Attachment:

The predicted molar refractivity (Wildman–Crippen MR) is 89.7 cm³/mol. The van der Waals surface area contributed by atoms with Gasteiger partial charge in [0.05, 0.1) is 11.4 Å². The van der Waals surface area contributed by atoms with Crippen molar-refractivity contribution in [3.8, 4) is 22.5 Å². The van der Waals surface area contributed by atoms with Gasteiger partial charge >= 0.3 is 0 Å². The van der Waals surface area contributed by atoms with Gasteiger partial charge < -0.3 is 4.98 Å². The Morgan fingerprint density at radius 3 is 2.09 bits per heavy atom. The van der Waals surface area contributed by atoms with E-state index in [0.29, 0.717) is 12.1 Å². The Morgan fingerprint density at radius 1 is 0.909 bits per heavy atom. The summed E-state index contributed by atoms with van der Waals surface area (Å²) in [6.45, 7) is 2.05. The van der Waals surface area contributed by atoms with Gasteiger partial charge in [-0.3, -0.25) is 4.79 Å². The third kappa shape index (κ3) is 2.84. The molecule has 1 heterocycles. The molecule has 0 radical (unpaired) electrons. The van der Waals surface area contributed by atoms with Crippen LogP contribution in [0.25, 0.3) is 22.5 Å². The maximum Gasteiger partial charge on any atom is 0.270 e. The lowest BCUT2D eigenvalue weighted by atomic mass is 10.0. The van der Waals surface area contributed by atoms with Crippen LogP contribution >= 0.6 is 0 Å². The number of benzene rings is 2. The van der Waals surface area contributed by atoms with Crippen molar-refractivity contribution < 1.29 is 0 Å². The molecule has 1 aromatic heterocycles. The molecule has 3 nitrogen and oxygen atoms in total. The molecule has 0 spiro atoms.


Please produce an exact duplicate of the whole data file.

The predicted molar refractivity (Wildman–Crippen MR) is 89.7 cm³/mol. The van der Waals surface area contributed by atoms with Gasteiger partial charge in [0.05, 0.1) is 11.4 Å². The van der Waals surface area contributed by atoms with Crippen molar-refractivity contribution in [3.8, 4) is 22.5 Å². The van der Waals surface area contributed by atoms with Gasteiger partial charge >= 0.3 is 0 Å². The van der Waals surface area contributed by atoms with Gasteiger partial charge < -0.3 is 4.98 Å². The Morgan fingerprint density at radius 3 is 2.09 bits per heavy atom. The van der Waals surface area contributed by atoms with E-state index in [0.29, 0.717) is 12.1 Å². The Morgan fingerprint density at radius 1 is 0.909 bits per heavy atom. The summed E-state index contributed by atoms with van der Waals surface area (Å²) in [6.45, 7) is 2.05. The van der Waals surface area contributed by atoms with Gasteiger partial charge in [-0.3, -0.25) is 4.79 Å². The third kappa shape index (κ3) is 2.84. The molecule has 1 heterocycles. The molecule has 0 radical (unpaired) electrons. The van der Waals surface area contributed by atoms with Crippen LogP contribution in [0.25, 0.3) is 22.5 Å². The maximum Gasteiger partial charge on any atom is 0.270 e. The lowest BCUT2D eigenvalue weighted by atomic mass is 10.0. The van der Waals surface area contributed by atoms with Crippen LogP contribution >= 0.6 is 0 Å². The number of benzene rings is 2. The van der Waals surface area contributed by atoms with Crippen molar-refractivity contribution < 1.29 is 0 Å². The molecule has 1 aromatic heterocycles. The molecule has 3 nitrogen and oxygen atoms in total. The molecule has 0 spiro atoms.